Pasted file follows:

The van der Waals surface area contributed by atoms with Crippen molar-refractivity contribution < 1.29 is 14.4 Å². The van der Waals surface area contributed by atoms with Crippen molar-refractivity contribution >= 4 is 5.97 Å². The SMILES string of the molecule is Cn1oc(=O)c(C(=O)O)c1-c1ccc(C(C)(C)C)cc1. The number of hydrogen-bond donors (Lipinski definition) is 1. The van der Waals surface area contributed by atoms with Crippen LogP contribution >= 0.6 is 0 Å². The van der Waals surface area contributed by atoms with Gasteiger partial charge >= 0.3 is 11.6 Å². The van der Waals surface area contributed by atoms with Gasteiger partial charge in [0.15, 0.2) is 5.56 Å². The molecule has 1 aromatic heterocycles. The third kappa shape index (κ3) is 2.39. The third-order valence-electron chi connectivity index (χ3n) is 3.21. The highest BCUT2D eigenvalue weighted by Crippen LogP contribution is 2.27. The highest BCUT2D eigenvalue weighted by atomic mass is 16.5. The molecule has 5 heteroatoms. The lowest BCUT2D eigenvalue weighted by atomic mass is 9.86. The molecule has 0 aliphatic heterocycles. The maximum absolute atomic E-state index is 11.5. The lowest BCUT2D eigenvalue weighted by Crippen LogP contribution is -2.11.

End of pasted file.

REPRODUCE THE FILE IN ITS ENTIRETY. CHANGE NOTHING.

The van der Waals surface area contributed by atoms with Crippen molar-refractivity contribution < 1.29 is 14.4 Å². The van der Waals surface area contributed by atoms with Crippen molar-refractivity contribution >= 4 is 5.97 Å². The SMILES string of the molecule is Cn1oc(=O)c(C(=O)O)c1-c1ccc(C(C)(C)C)cc1. The number of hydrogen-bond donors (Lipinski definition) is 1. The van der Waals surface area contributed by atoms with Crippen LogP contribution >= 0.6 is 0 Å². The van der Waals surface area contributed by atoms with Gasteiger partial charge >= 0.3 is 11.6 Å². The van der Waals surface area contributed by atoms with Gasteiger partial charge in [0.15, 0.2) is 5.56 Å². The molecule has 1 aromatic heterocycles. The third kappa shape index (κ3) is 2.39. The third-order valence-electron chi connectivity index (χ3n) is 3.21. The highest BCUT2D eigenvalue weighted by Crippen LogP contribution is 2.27. The highest BCUT2D eigenvalue weighted by atomic mass is 16.5. The molecule has 5 heteroatoms. The lowest BCUT2D eigenvalue weighted by atomic mass is 9.86. The molecule has 0 aliphatic heterocycles. The maximum absolute atomic E-state index is 11.5. The lowest BCUT2D eigenvalue weighted by Crippen LogP contribution is -2.11.